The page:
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Legislative service agencies were created to free legislators from dependence upon the executive branch of state government and lobbyists for information and assistance. With service agencies, a legislator is not dependent upon a lobbyist or a governor to draft a bill, research data, or provide information about other states with similar problems. The more professional and expert the service agency staff, the less legislators need to depend on sources of support that may be biased.
Many states, including Nevada, use the basic legislative council pattern providing for a body composed of legislators from each house and from each party empowered to function during the interim between sessions. Powers and responsibilities vary among the states, but basically councils carry out functions assigned by the full legislatures. These functions range from simple administrative duties to extensive power of legislative oversight, policy research, and emergency appropriations.
Although many states maintain separate staff for each house in addition to partisan staff, the Legislative Counsel Bureau is a nonpartisan centralized agency serving both houses and members of all political parties.
In March of 1945, the Nevada Legislature recognized a need for more information and assistance in order to deal with increasingly complex tasks as described in the preamble to the bill creating the Legislative Counsel Bureau:
At each biennial session of the legislature, that body is confronted by requests for legislation expanding and changing the functions of and increasing the appropriations of numerous offices, departments, institutions, and agencies of the state government; and . . . not withstanding the information provided by the messages and budgets of the governor and the reports of public officers, it is impossible for the legislature or its committees to secure sufficient information to act advisedly on such requests in the time limited for its sessions.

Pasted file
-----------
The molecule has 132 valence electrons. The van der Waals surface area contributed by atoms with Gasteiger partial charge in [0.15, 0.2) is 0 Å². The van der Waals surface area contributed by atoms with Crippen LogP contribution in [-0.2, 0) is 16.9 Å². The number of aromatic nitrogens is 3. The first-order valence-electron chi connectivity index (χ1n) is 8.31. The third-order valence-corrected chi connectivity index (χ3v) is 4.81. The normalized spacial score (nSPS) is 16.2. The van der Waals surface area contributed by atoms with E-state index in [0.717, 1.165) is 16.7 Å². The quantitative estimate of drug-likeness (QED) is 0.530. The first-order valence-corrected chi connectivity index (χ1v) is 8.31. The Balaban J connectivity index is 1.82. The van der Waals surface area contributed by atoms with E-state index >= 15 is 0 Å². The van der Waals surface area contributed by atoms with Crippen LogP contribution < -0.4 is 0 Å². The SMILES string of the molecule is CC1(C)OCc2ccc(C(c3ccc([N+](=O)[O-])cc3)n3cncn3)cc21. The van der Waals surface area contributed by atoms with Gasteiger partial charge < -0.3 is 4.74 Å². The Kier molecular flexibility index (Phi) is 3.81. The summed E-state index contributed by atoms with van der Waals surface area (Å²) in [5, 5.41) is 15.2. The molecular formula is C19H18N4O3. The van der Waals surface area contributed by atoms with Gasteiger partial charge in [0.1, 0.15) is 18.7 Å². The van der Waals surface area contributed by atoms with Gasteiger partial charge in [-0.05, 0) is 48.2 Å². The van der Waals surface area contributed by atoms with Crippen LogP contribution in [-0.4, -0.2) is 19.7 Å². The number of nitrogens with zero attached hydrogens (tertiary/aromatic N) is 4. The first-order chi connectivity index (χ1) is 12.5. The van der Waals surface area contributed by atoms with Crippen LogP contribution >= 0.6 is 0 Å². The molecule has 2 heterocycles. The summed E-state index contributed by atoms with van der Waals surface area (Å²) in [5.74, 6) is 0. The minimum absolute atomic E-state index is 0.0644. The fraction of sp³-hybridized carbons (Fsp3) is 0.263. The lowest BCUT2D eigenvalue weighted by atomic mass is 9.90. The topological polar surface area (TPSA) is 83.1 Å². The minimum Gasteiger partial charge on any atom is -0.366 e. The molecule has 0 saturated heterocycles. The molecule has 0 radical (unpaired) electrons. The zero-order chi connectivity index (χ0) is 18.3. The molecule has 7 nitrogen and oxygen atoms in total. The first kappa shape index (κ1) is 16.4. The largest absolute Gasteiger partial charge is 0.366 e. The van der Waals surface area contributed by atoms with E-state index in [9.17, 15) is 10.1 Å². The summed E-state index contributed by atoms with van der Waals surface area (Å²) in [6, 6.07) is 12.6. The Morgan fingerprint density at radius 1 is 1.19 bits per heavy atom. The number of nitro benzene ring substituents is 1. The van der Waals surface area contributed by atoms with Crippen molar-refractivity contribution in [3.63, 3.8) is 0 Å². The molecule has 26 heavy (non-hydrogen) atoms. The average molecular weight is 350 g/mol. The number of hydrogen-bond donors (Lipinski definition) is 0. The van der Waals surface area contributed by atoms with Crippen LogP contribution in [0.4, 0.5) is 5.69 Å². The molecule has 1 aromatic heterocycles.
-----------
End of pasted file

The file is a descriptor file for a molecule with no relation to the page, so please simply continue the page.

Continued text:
The 1945 law establishing the bureau charged it with assisting the Legislature to find facts concerning government, proposed legislation, and various other public matters.
During the next several years, the duties of the bureau and its staff were modified and expanded. In 1963, the Nevada Legislature reorganized the Legislative Counsel Bureau, giving it structure and responsibilities similar to those it has today. One part of this change was the incorporation of the Statute Revision Commission into the Legislative Counsel Bureau as the Legal Division. The Statute Revision Commission was originally created by the Supreme Court in 1951 and became involved in bill drafting as an adjunct to its statute revision work. The 1963 legislation also added a Fiscal and Auditing Division and a Research Division.
The staff services of the Legislative Counsel Bureau are furnished throughout the year for any legislator. Legal advice, fiscal information, and background research are furnished upon request. Services of a more extensive nature are executed when the Legislature so orders by means of a law or resolution. Between sessions, such projects may be requested through the Legislative Commission.
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